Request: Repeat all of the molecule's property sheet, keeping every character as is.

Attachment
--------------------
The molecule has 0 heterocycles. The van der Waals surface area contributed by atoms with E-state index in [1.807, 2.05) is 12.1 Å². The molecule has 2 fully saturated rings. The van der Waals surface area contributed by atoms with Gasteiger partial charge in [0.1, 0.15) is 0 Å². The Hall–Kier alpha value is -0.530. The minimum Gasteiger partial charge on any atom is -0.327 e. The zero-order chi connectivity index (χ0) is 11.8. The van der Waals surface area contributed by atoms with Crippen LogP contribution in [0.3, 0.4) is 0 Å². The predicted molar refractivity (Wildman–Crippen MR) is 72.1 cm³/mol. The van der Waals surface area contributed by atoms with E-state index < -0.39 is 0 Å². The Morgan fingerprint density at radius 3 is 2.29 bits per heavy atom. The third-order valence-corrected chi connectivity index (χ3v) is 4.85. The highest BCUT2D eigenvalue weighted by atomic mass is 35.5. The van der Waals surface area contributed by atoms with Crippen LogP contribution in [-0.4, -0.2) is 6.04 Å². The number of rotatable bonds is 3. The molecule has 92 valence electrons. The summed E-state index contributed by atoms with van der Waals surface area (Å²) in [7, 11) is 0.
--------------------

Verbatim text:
The molecule has 0 heterocycles. The van der Waals surface area contributed by atoms with E-state index in [1.807, 2.05) is 12.1 Å². The molecule has 2 fully saturated rings. The van der Waals surface area contributed by atoms with Gasteiger partial charge in [0.1, 0.15) is 0 Å². The Hall–Kier alpha value is -0.530. The minimum Gasteiger partial charge on any atom is -0.327 e. The zero-order chi connectivity index (χ0) is 11.8. The van der Waals surface area contributed by atoms with Crippen LogP contribution in [0.3, 0.4) is 0 Å². The predicted molar refractivity (Wildman–Crippen MR) is 72.1 cm³/mol. The van der Waals surface area contributed by atoms with E-state index < -0.39 is 0 Å². The Morgan fingerprint density at radius 3 is 2.29 bits per heavy atom. The third-order valence-corrected chi connectivity index (χ3v) is 4.85. The highest BCUT2D eigenvalue weighted by atomic mass is 35.5. The van der Waals surface area contributed by atoms with Crippen LogP contribution in [-0.4, -0.2) is 6.04 Å². The number of rotatable bonds is 3. The molecule has 92 valence electrons. The summed E-state index contributed by atoms with van der Waals surface area (Å²) in [7, 11) is 0.